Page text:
Coming off an incredibly strong first volume, the creative team of Tom Taylor and James Brouwer are back again with The Deep‘s second volume: The Vanishing Island. It was almost impossible to improve on the original, but these guys managed to do it. The artwork and writing retains all of the charm and originality from the original, while some slight refinements make the book feel like the real beginning to a series that will last a very long time.
The Nekton family are back, and after their discovery at the end of volume 1, they are traveling the seas once again, hoping to find more clues to unravel the mystery (I can’t tell you the mystery without spoiling the ending of Volume 1… So check out Here Be Dragons to discover the mystery for yourself). While traveling along, they are contacted by the governor of a small island in the middle of the ocean. The governor has a unique situation on his hands; a GIANT tidal wave, enough to wipe out his tiny island and all of its inhabitants was headed straight for them, but instead of being wiped out, the small landmass and all of its residents remain untouched. Never ones to turn down a mystery, the Nektons set sail once again.
Joining the Nektons this time is an elderly gentleman by the name of Nereus, a man who seems to know the answers to the secrets of the world, but instead of just telling our favourite sea-bearing family, is coaching them to discover them for themselves. He has also taken up the hobby of trying to freak out Fontaine as much as possible, much to the rest of the family’s humor (although, an old man on a submarine freaking out a teenage girl is kind of a scary thought).
The story follows a lot of the same structure and pacing of the original; The Nektons are contacted about a mysterious event, they head to the location, find something amiss, investigate further, trouble ensues, and their family bonds get them through. The structure works wonders for the book, and is told at a great pace for everyone.
One of the problems I mentioned in the beginning was that the plot device in the climactic moment felt kind of predictable, this time it is far less so. Readers who are constantly analysing the book may be able to pick up on it rather quickly, but for the rest it should serve as an enjoyable surprise. The twist also allows for some incredible imagery, and imagination as you can just picture what the family, and especially Ant is thinking as it unfolds.
In the previous book we were also introduced to Trish, the reporter with an axe to grind against the Nektons (especially Kaiko) While her appearance in Vol 1 was minor at best, her absence here was noticeable. Here’s to hoping that she will become a recurring character and constant thorn in the sides of the Nektons as they unravel the mysteries of the ocean.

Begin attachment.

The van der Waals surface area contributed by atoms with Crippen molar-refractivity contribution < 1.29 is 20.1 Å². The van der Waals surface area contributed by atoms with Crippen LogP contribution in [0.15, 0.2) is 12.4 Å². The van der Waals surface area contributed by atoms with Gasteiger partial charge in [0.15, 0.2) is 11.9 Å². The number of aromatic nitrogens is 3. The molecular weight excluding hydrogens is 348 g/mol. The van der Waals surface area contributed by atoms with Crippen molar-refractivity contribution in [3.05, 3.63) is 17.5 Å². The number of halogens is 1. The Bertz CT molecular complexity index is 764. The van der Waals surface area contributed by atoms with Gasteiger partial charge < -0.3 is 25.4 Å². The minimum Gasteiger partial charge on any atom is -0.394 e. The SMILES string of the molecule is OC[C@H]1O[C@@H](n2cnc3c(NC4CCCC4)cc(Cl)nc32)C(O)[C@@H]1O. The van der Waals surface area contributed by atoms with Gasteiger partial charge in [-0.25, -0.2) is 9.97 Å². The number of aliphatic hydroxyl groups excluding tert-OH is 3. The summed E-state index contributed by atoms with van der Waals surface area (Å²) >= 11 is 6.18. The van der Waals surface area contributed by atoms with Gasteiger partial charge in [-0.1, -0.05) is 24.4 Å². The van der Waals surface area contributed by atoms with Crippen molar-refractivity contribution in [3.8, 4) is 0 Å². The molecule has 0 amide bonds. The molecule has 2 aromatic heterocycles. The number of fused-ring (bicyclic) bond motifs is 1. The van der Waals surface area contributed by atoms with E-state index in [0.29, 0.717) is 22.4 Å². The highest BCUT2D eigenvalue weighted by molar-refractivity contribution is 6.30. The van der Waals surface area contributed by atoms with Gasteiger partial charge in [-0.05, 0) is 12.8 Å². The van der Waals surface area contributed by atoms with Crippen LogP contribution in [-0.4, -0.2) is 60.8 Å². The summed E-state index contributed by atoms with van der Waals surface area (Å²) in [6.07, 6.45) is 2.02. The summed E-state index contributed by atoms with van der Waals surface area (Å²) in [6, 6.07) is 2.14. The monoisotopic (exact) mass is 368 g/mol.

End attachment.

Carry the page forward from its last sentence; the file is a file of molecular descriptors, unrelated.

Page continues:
Once again the characters are all extremely well written, and everyone gets their chance to shine. Will solves the mystery, Kaiko saves an island of people and Nereus’ goofy exterior freaks people out. However the best part of the book is definitely Ant and Fontaine’s ‘spelunking’ of the floating island, and the touching moment that occurs between the two. It serves as a great lesson to anyone that family, and siblings will always be there for you, even if they are annoying (and want you to kiss a fish… no that isn’t a metaphor).
Even though this is the second volume in the series, you don’t need to have read Here Be Dragons to enjoy The Vanishing Island (although it helps). After having read both, I kind of feel that Vol 1 was an introduction to the characters and their adventures, while vol 2 really kicks off the story in a big way.
Much like the first volume, the artwork here is an absolute dream to see. Characters and backgrounds are again clearly drawn, with enough detail to really make them come alive, but not so much that it becomes burdensome. The artwork even feels slightly more refined from the original, with some character designs and appearances being really sharp and clear.
Special mention needs to go to the lighting and shadows of this issue, which are simply spectacular. The faint aura of a glowstick in an otherwise pitch-black cave is portrayed impeccably in this book, as is the small impurities and other floating debris you find in the water. This issue definitely goes to show that you can have a cartoony-simplistic approach to a book, while maintaining a feel of realism.
The Deep: The Vanishing Island is another fantastic installment in The Deep series. Its characters are some of the best in comics right now, and even though it is targeted towards children, I can’t help but find myself dying of anticipation for Volume 3. The unique story, likeable characters and artwork that leaps off the page, The Vanishing Island is a worthwhile book on its own, and a fantastic installment to a series that hopefully continues to grow.
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